The Baining tribe of Papua New Guinea seldom gossip. Or tell stories. Their conversations are limited to talks about sourcing and eating food. Their playtime is limited to their infancy. Sex is frowned upon. The only cultural activities they indulge in are intricate, complex dances, though the fact that they often perform them for paying tourists means that the dances themselves have crossed the line into work. The Baining live by the phrase “We are human because we work,” and spend their time turning natural things into man-made products.
What makes the tribe unique, though, is that it has remained largely unknown because modern anthropologists found it hard to be interested in the Baining. In the 1920s, British anthropologist Gregory Bateson spent 14 months among them before he left in frustration, calling them "unstudiable". Forty years later, Jeremy Pool spent a year living amongst the Baining before claiming that he had nothing interesting to say about them. And so they remained undiscussed until Jane Fajans studied them long enough to write a book about them. When she did, Fajans called theirs "the dullest culture on earth".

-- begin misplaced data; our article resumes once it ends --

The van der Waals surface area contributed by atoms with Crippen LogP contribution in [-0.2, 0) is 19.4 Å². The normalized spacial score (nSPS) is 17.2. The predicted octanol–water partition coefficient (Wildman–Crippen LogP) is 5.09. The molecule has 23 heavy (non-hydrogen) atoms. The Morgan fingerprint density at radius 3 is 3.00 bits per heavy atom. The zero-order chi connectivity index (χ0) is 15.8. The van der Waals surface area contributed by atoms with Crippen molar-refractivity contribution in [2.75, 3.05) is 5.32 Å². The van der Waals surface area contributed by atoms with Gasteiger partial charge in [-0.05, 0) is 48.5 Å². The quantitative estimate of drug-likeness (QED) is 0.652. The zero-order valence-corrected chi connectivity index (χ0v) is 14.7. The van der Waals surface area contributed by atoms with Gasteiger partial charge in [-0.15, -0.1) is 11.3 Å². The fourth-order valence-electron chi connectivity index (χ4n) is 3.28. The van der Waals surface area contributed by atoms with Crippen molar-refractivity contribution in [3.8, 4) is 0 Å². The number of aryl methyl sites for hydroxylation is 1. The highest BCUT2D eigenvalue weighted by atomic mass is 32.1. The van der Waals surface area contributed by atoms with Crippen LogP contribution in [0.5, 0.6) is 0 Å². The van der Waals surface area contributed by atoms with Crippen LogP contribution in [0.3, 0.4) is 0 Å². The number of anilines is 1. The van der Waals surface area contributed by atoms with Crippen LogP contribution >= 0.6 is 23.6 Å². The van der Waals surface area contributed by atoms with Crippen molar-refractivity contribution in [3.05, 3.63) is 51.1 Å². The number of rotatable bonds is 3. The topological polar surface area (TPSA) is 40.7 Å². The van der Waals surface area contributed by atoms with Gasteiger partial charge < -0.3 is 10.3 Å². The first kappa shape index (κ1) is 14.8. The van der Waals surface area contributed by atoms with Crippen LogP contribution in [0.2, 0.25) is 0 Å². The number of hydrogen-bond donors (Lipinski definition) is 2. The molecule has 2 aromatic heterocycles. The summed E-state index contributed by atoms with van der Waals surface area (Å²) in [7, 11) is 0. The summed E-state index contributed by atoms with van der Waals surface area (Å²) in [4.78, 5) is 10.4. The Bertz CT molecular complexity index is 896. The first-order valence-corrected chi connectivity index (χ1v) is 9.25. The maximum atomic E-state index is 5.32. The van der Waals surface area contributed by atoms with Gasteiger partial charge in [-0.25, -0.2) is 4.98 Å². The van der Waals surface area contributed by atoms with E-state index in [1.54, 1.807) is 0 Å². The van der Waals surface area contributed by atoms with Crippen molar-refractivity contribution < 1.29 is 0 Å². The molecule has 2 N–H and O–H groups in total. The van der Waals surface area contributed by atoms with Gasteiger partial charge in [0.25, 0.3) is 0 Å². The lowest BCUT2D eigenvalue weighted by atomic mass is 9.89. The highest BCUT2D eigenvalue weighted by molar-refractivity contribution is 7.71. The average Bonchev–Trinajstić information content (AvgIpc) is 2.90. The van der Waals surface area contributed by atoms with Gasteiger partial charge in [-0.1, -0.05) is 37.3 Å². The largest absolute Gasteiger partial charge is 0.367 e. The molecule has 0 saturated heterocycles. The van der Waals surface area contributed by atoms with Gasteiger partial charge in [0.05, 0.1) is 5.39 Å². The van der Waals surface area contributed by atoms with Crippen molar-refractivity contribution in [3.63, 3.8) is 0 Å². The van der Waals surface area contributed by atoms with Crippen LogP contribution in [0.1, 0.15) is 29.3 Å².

Image: Baining fire dance via